Not sure how to get started on attributing Creative Commons works? This wiki has some really helpful examples of what is best practice and what is not.
Creative Commons helps you legally share your knowledge and creativity to build a more equitable, accessible, and innovative world.
With a network of staff, board, and affiliates around the world, Creative Commons provides free, easy-to-use copyright licenses to make a simple and standardized way to give the public permission to share and use your creative work–on conditions of your choice.
The Creative Commons copyright licenses and tools forge a balance inside the traditional “all rights reserved” setting that copyright law creates. These tools give everyone from individual creators to large companies and institutions a simple, standardized way to grant copyright permissions to their creative work.
All CC licenses require that others who use your work in any way must give you credit the way you request, but not in a way that suggests you endorse them or their use. If they want to use your work without giving you credit or for endorsement purposes, they must get your permission first.
You let others copy, distribute, display, perform, and (unless you have chosen NoDerivatives) modify and use your work for any purpose other than commercially unless they get your permission first.
You let others copy, distribute, display, perform, and modify your work, as long as they distribute any modified work on the same terms. If they want to distribute modified works under other terms, they must get your permission first.
You let others copy, distribute, display and perform only original copies of your work. If they want to modify your work, they must get your permission first.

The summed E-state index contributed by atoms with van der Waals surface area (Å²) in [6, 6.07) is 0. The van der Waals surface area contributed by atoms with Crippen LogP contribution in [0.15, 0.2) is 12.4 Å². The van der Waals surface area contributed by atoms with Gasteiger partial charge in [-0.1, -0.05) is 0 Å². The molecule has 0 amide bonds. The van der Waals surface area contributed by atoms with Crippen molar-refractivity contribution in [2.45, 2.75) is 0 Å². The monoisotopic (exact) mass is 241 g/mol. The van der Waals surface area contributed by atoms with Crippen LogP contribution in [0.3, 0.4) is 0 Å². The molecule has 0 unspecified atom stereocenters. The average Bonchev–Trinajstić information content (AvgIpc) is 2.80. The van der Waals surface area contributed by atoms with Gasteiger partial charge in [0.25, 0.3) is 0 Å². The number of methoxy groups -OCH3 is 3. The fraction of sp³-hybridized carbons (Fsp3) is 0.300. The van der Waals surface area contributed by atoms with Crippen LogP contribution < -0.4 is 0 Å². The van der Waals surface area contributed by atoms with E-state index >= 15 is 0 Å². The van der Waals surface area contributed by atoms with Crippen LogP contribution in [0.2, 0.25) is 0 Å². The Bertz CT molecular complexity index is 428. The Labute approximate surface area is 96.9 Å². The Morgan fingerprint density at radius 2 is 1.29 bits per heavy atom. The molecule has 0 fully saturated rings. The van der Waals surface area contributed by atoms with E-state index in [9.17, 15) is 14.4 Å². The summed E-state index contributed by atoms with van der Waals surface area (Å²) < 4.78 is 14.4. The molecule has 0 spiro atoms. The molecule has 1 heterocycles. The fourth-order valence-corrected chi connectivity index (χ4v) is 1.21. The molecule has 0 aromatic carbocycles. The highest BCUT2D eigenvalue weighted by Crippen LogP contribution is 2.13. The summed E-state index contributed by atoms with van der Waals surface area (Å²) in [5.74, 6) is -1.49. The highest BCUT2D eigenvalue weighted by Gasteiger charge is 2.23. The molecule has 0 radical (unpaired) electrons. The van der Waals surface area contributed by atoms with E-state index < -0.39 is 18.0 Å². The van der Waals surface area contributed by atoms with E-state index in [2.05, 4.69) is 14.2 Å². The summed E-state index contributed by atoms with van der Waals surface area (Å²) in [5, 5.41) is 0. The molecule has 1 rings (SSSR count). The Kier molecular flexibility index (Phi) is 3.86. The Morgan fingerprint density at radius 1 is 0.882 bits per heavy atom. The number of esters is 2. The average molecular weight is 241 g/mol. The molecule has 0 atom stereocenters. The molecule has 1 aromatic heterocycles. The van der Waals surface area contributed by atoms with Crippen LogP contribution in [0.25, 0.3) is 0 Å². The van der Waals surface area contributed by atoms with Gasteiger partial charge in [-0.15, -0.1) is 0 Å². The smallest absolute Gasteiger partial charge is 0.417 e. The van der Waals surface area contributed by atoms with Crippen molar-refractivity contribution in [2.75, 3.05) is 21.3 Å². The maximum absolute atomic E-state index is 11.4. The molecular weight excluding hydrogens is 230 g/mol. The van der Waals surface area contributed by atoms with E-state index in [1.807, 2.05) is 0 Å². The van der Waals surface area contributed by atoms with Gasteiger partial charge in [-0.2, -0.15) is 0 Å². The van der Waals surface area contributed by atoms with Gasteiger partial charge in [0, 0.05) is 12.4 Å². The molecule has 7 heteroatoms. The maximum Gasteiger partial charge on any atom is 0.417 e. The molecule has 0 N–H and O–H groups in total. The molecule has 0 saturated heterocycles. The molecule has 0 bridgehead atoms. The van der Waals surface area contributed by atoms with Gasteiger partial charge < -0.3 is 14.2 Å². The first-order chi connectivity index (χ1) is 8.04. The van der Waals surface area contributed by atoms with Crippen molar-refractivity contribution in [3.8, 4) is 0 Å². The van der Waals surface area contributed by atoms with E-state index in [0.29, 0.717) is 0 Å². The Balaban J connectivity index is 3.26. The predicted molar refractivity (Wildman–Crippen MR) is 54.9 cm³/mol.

Information in the above table is from "Licensing Types" by Creative Commons and is licensed under CC BY 4.0
The four Creative Commons features (BY, SA, ND, & NC) can be mixed together to create six different licenses. Each license allows the creator to keep their copyright, they are just granting special permissions from the get-go. Each of these licenses requires attribution so that the original creator receives proper credit. We'll start with the least restrictive license, the CC BY, and work our way up to the most restrictive license, the CC BY-NC-ND.
This license lets others distribute, remix, tweak, and build upon your work, even commercially, as long as they credit you for the original creation. This is the most accommodating of licenses offered. Recommended for maximum dissemination and use of licensed materials.
This license lets others remix, tweak, and build upon your work even for commercial purposes, as long as they credit you and license their new creations under the identical terms. This license is often compared to “copyleft” free and open source software licenses. All new works based on yours will carry the same license, so any derivatives will also allow commercial use. This is the license used by Wikipedia, and is recommended for materials that would benefit from incorporating content from Wikipedia and similarly licensed projects
This license allows for redistribution, commercial and non-commercial, as long as it is passed along unchanged and in whole, with credit to you.
This license lets others remix, tweak, and build upon your work non-commercially, and although their new works must also acknowledge you and be non-commercial, they don’t have to license their derivative works on the same terms.
This license lets others remix, tweak, and build upon your work non-commercially, as long as they credit you and license their new creations under the identical terms.
This license is the most restrictive of our six main licenses, only allowing others to download your works and share them with others as long as they credit you, but they can’t change them in any way or use them commercially.
Not sure which license you'd like to use? Try the License Builder!
Information in the above table is from "The Licenses" by Creative Commons and is licensed under CC BY 4.0